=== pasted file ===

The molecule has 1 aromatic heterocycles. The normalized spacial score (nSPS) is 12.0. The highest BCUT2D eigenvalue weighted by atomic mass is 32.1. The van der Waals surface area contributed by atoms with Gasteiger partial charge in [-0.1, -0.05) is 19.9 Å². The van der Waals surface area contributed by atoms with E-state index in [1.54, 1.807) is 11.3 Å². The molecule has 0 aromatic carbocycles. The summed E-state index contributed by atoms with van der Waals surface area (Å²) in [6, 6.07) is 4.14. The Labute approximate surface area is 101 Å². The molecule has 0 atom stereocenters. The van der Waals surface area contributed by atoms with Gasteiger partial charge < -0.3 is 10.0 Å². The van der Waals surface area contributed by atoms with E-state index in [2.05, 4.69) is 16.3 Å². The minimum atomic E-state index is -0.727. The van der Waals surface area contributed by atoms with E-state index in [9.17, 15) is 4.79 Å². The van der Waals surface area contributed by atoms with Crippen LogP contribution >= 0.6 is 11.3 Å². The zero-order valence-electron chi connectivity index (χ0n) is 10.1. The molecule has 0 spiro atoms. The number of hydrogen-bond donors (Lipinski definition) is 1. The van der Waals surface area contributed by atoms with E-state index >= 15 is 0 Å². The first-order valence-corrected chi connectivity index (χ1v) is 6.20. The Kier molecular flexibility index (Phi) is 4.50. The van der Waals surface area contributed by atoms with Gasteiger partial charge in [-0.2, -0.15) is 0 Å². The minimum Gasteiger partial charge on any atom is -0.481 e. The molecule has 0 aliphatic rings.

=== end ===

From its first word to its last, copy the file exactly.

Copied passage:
The molecule has 1 aromatic heterocycles. The normalized spacial score (nSPS) is 12.0. The highest BCUT2D eigenvalue weighted by atomic mass is 32.1. The van der Waals surface area contributed by atoms with Gasteiger partial charge in [-0.1, -0.05) is 19.9 Å². The van der Waals surface area contributed by atoms with E-state index in [1.54, 1.807) is 11.3 Å². The molecule has 0 aromatic carbocycles. The summed E-state index contributed by atoms with van der Waals surface area (Å²) in [6, 6.07) is 4.14. The Labute approximate surface area is 101 Å². The molecule has 0 atom stereocenters. The van der Waals surface area contributed by atoms with Gasteiger partial charge < -0.3 is 10.0 Å². The van der Waals surface area contributed by atoms with E-state index in [2.05, 4.69) is 16.3 Å². The minimum atomic E-state index is -0.727. The van der Waals surface area contributed by atoms with E-state index in [9.17, 15) is 4.79 Å². The van der Waals surface area contributed by atoms with Crippen LogP contribution >= 0.6 is 11.3 Å². The zero-order valence-electron chi connectivity index (χ0n) is 10.1. The molecule has 0 spiro atoms. The number of hydrogen-bond donors (Lipinski definition) is 1. The van der Waals surface area contributed by atoms with E-state index >= 15 is 0 Å². The first-order valence-corrected chi connectivity index (χ1v) is 6.20. The Kier molecular flexibility index (Phi) is 4.50. The van der Waals surface area contributed by atoms with Gasteiger partial charge in [-0.2, -0.15) is 0 Å². The minimum Gasteiger partial charge on any atom is -0.481 e. The molecule has 0 aliphatic rings.